Opinion: A Public Interest, Or Just An Interested Public?
It’s not about the boobs.
The fact that Kate Middleton – or, to be formal about it, Catherine, Duchess of Cambridge – happened to be sans swimsuit when she was photographed relaxing on her recent holiday in France is really beside the point. As has been pointed out, she has what the Daily Mail would no doubt refer to as an ‘enviable bikini bod’, and there was nothing distasteful or even really salacious about the pictures. But whether the future queen had been completely nude, wearing the Crown Jewels or dressed as a French maid complete with feather duster, the real issue is that everyone, no matter how exalted their situation, is entitled to a private life. And certain media powers-that-be seem to have forgotten that.
This was a gross invasion of the privacy of two people taking time out from a life lived very much in the spotlight. And it was private, make no mistake. If you have to use a high-powered telephoto lens from half a mile away to see something, then it’s not really happening in public. Sure, Kate was ‘visible’ from the road, in the same way my house is visible from space if you’ve got the right sort of satellite; but if that’s our standard, then nothing is off limits, and the concept of a private life disappears. The fact is, the sunbathing royals were not visible to passers-by in any normal sense of the word, and they therefore had a right to expect that anything they did in those surroundings would remain unobserved and unpublished.
The furore over Prince Harry’s recent naked antics was a different kettle of fish entirely. Perhaps unwisely, Harry decided to take all his clothes off in a room full of near-strangers, many of whom were armed with camera phones. While there still can’t be much of a public interest in publishing these photos, there was nothing unethical about how they were taken – it would have been completely apparent to Harry and his entourage that, on this occasion, there was a good chance of what happened in Vegas not staying in Vegas.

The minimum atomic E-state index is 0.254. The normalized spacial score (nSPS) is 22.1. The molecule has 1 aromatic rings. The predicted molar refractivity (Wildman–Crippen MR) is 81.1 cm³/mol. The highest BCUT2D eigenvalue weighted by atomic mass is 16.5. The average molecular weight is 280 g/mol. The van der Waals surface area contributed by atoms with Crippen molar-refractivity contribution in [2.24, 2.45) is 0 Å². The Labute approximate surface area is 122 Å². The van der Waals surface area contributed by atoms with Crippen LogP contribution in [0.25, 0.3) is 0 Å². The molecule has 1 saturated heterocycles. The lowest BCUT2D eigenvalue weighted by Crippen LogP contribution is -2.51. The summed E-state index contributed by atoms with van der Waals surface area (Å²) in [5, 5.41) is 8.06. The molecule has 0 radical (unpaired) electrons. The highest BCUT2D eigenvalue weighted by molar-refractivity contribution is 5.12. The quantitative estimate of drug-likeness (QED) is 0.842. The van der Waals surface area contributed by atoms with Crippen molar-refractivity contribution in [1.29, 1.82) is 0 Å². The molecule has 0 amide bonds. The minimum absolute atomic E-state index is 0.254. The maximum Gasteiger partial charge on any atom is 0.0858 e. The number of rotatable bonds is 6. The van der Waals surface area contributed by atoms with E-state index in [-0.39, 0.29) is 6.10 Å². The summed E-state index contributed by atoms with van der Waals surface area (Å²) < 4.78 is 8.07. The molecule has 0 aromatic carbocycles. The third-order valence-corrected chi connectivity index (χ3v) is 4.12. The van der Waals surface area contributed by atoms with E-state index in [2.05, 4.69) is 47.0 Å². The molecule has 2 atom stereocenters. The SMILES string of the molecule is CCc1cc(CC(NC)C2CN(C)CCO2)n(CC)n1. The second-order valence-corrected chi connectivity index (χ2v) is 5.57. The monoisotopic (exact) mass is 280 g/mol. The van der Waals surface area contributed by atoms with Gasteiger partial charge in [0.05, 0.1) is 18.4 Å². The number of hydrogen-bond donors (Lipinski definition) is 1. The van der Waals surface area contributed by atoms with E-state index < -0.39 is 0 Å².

There seems to be little distinction in the minds of many news editors and journalists between information that is in the public interest, and that which is simply of interest to the masses. Of course people are interested in seeing Kate Middleton in the nip; hell, I had a good goo at the magazine cover that was splashed all over the Internet on Friday morning. But I had no right to see those images, or to know any of the private details of William and Kate’s day-to-day life. The general public is not being deceived, or manipulated, by the absence of nudie pictures of the royal family. It’s not information that is necessary for the public good, and any attempt to paint it as such sounds incredibly disingenuous. As was discovered by the Irish Daily Star’s Michael O’Kane, who has been suspended pending the results of an investigation into his newspaper’s decision to publish the ‘celeb pics’. Having heard him spout on on RTE’s Drivetime on Friday evening, when he tried to defend his plan to print the pictures ‘in the public interest’ because of how they pointed out serious gaps in the Royals’ security, I can honestly say it couldn’t happen to a more deserving guy.
The backlash has been pretty sharp, as a well-oiled royal PR machine cranks up, and there may be more than one editor who comes to regret the day they decided that ‘exposing’ topless sunbathing was the 21st century’s Watergate scandal. Spying on a naked young woman doesn’t make you Bob or Carl, fellas; just a regular old Peeping Tom.